Among these songs, "Mu Sam Sori" and "Gansori" especially show the characteristics of the long and well-formed wild songs in the Yeongsangang River basin. Sangdong's wild song contains the dynamic of a long, powerful, and strong male labor song.

    The Muan Sang-dong Song Preservation Society is a community organization that teaches wild songs in Sangdong Village, and has been performing various performances, including winning the 28th Namdo Cultural Festival's Best Award for Best Performance (2001) and the 43rd Korean Folk Arts Festival's Achievement Award (2002).

    Since childhood, Ko has learned wild songs naturally in the process of working with local adults in the fields. In particular, I learned from what Ko Jae-sik and Ko Jong-seok did. At that time, adults said, "Send to the battlefield," so they sent rice paddies from other rice paddies to sing songs, which naturally led to the development of the singer's ability.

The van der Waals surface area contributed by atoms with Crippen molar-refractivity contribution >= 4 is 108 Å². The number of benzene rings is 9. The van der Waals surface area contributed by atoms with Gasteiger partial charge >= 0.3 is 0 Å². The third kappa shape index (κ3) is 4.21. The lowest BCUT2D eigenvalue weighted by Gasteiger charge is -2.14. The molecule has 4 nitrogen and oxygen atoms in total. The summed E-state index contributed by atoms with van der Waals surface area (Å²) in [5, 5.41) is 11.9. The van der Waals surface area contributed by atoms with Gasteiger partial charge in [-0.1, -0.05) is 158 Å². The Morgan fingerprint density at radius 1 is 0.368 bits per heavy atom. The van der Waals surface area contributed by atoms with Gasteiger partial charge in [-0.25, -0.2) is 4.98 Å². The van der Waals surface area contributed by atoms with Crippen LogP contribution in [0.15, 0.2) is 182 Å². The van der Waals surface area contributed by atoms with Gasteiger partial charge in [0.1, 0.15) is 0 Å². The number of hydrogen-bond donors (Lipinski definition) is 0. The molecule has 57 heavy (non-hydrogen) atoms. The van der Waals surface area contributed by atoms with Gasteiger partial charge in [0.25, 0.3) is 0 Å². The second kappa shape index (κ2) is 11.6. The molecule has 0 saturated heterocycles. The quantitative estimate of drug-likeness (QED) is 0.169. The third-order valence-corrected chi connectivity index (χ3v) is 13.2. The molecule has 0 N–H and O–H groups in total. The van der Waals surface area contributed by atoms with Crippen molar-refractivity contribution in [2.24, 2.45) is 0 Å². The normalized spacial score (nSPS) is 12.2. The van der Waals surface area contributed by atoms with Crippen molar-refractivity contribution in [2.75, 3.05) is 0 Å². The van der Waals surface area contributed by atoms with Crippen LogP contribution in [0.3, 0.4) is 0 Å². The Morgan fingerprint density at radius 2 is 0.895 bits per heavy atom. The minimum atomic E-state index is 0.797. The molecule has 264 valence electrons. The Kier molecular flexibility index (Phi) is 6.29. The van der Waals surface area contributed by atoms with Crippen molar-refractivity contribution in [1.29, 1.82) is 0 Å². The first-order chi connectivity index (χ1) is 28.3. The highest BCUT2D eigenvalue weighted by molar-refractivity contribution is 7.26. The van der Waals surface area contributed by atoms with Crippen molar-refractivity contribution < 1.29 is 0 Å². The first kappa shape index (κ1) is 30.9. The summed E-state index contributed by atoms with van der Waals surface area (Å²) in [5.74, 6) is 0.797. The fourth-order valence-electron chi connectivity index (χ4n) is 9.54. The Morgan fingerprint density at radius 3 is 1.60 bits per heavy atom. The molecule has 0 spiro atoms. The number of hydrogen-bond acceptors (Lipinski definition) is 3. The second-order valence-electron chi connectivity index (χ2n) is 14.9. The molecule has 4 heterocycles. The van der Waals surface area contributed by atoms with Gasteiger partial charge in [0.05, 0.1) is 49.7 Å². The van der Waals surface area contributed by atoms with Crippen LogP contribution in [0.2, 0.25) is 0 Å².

Like a farmer who has worked in the fields all his life, Ko Yun-seok is well aware of the agricultural culture behind the wild songs. And it is evaluated that it has good wood composition and strength, so it sings the sound of the front properly.
  • 2018.2.28
    designated date
    ☆Dongjanggak refers to the art of engraving the seal on metal such as the seal of state or the Royal seal. The genealogy of the Dongjanggak-jang leads to Hwang So-san, Jeong Gi-ho(Seokbul), and Jeong Min-jo(Mokbul).

    Jeong Min-jo was born in 1944, and widely known as "Mokbul(a wooden image of Buddha)".

    Jeong Min-jo learned Chinese and calligraphy from his teenage years by naturally accepting seal engraving and calligraphy early on in the family atmosphere. He began to learn calligraphy in earnest from his middle school years.

    He gained unique materials and innovative ways of expression through 50 years of hard work, and also pioneered another realm from his father's world. Thus, so-called "the world of Dongjanggak of Mokbul" was formed, which combines calligraphy techniques, painting sense, and delicate engraving.